Stress can be managed! There will always be stress in life, and really what we have to look at is our reaction to it rather than trying to make the stress go away. Leon Chaitow, noted health writer.
Take Care of Yourself
Watch what you eat. A healthy diet includes proteins, fruits, vegetables, cereals and other grains, and dairy products. Be wary of refined white flour and saturated fats. Watch your intake of salt, refined sugar, alcohol, and caffeine. Improve your diet, and you may become less susceptible to stress.
Exercise. Moderate but consistent exercise some recommend three times a week strengthens the heart, improves circulation, lowers cholesterol, and reduces your chances of a heart attack. More than that, exercise promotes a sense of well-being, likely because of the endorphins that are released during strenuous activity.
Get sufficient sleep. Lack of sleep leads to exhaustion and decreases your ability to manage stress. If you have trouble sleeping, try keeping to regular times for going to bed and getting up. Some recommend that naps be limited to 30 minutes so that they do not interfere with a good nights sleep.
Get organized. People who manage their time are much better able to cope with stress. To get organized, first determine which responsibilities deserve priority. Next, make a schedule so that these will not be neglected.
Maintain Healthy Relationships
Get support. During stressful times those who have a social network gain at least a measure of protection against becoming overwhelmed. Finding just one trusted friend in whom to confide can make a difference.
Resolve conflicts. The wisdom of quickly settling differences rather than harboring anger is shown in a study of 929 heart-attack survivors. Those with high hostility rates were three times more likely to die of cardiac arrest within ten years of the first attack than their mild-tempered counterparts. The authors of the study point out that while anger seems to be the strongest factor, any intense negative emotion that sends strong surges of stress hormones through the body can have the same effect.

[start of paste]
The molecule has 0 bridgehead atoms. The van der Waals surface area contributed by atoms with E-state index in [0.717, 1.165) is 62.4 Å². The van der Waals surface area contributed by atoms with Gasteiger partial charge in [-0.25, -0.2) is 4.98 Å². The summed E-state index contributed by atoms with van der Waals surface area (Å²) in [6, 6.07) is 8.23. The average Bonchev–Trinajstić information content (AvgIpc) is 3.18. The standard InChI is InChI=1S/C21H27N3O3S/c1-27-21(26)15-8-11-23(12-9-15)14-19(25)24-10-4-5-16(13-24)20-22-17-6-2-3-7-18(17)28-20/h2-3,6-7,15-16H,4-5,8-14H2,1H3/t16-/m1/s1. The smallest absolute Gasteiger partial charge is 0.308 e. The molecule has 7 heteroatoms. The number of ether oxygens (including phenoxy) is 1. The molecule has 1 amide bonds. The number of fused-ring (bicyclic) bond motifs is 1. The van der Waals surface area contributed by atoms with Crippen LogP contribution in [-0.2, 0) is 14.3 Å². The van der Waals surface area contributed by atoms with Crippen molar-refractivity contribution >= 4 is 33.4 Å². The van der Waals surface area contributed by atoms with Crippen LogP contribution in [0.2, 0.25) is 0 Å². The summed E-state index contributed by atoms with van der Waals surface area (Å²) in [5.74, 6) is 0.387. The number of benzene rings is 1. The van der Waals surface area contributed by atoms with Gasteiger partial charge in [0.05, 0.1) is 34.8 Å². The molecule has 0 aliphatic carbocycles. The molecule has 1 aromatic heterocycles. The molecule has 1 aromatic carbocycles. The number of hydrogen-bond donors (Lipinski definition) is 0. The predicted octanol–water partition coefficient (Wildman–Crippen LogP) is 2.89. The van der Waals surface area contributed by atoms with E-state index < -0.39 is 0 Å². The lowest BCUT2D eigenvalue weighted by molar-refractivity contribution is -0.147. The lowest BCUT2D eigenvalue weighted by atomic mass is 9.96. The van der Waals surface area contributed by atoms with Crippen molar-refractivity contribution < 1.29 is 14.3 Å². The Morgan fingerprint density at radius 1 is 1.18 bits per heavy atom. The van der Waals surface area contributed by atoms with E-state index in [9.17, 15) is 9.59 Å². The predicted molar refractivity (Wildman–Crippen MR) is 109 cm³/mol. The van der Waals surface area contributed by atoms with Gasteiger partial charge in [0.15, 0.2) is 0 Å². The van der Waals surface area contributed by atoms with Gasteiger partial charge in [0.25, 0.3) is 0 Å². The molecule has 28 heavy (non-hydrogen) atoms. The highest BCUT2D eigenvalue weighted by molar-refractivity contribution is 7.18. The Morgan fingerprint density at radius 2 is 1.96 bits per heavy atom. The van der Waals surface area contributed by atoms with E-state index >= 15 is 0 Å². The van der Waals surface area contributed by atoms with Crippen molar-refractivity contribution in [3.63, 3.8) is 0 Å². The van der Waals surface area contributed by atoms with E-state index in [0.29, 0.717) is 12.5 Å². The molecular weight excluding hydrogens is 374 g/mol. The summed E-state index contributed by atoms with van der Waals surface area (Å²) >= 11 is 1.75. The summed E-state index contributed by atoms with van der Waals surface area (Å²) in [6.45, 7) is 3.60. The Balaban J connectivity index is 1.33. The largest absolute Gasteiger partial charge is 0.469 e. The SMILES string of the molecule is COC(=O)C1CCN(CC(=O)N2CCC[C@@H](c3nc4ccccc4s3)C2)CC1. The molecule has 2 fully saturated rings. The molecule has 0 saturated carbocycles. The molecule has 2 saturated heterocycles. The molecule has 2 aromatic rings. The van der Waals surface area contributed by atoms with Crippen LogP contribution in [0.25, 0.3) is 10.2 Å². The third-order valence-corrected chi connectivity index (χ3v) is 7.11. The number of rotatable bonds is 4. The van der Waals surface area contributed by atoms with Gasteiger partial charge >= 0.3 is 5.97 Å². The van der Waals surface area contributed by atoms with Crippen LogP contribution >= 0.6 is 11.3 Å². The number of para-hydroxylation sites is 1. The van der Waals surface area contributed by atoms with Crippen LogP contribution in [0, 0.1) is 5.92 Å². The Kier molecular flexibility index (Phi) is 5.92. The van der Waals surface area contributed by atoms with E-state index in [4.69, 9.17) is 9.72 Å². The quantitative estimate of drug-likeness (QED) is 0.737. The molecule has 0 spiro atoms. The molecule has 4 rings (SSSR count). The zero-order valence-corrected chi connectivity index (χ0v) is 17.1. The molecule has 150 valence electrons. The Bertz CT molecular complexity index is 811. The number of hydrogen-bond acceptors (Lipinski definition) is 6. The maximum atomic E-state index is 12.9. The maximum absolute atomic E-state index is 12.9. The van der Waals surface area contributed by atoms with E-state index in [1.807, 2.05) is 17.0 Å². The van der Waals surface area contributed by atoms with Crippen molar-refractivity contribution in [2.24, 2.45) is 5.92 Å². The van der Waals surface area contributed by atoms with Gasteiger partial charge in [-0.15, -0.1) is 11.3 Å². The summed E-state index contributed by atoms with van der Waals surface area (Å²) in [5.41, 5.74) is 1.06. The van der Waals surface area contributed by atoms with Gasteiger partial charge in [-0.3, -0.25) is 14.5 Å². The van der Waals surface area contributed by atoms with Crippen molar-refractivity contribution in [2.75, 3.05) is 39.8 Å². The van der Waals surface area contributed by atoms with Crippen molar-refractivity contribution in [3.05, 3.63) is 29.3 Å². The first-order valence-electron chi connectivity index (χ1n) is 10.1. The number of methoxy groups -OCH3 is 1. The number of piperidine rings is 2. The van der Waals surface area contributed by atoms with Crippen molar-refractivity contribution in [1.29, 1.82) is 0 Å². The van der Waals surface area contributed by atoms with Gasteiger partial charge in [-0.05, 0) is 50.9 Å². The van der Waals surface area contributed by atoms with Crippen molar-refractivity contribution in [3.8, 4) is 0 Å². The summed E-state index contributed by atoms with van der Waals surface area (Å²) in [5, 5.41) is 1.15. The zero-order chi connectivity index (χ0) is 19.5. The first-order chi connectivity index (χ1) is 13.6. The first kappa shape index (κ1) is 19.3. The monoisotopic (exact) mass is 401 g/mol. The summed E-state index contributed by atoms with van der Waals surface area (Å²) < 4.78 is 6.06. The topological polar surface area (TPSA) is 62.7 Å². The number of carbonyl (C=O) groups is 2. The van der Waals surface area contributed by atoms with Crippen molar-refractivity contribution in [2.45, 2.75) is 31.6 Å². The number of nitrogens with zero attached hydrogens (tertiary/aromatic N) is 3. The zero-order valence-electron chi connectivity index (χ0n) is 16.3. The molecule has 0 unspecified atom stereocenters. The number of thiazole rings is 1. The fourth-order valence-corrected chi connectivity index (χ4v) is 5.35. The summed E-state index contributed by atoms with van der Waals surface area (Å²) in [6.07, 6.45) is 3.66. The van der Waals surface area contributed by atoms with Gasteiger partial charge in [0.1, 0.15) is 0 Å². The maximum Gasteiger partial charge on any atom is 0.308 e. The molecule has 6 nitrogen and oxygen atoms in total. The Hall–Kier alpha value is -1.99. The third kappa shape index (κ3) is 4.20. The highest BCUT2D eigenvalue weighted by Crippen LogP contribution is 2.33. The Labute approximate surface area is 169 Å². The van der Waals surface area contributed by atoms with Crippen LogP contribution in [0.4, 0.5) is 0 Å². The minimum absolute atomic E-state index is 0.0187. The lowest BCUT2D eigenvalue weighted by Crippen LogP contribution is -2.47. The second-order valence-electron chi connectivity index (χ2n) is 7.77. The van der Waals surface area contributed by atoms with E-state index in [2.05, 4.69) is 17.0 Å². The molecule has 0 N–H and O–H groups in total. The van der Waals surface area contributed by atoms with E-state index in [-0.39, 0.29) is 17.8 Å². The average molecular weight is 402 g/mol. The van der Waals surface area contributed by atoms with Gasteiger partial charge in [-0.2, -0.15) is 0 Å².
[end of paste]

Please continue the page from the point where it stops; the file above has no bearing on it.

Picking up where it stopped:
Make time for family. One study revealed that some working couples spend an average of just 3.5 minutes playing with their children each day. Yet, your family can be a tremendous resource when you face stress. Family gives you an unconditional charter membership in an emotional support group that really knows you for who you are and likes you anyway, says one book on stress. Family teamwork is one of the best means of reducing stress.
Create Balance in Your Life
Be reasonable. A person who constantly pushes himself to the limit physically and emotionally is a prime candidate for burnout and possibly for depression. Balance is the key. Learn to say no to demands that exceed what you can reasonably handle.
Make time for relaxation. Balanced pleasures can refresh the body and help to offset stress.
Adjust Your Viewpoint
In your coping with stress, the most important thing is not where or how you live or work. Nor is it how much exercise or sleep you get. It is how you view life and its problems or stresses.
A three-year study of air-traffic controllers shows a very high incidence of hypertension. But not all suffered ill effects. Dr. Robert M. Rose found that what seemed to increase the incidence of illness was the attitude the men had toward their work. Similarly, after decades of research in stress, Dr. Hans Selye wrote: Rather than relying on drugs or other techniques, I think theres another, a better way to handle stress, which involves taking a different attitude toward the various events in our lives.
You need to learn to evaluate your priorities in life. Perhaps you face a situation that will involve stress a new job, a social function, having another child, taking out a loan for a major purchase. Before deciding what to do or how to respond, ask, Am I willing to accept the stress involved? Is it worth it? Just how important is this to my life? Such sane evaluation will help you to realize your limitations and priorities, resulting in your being a happier person.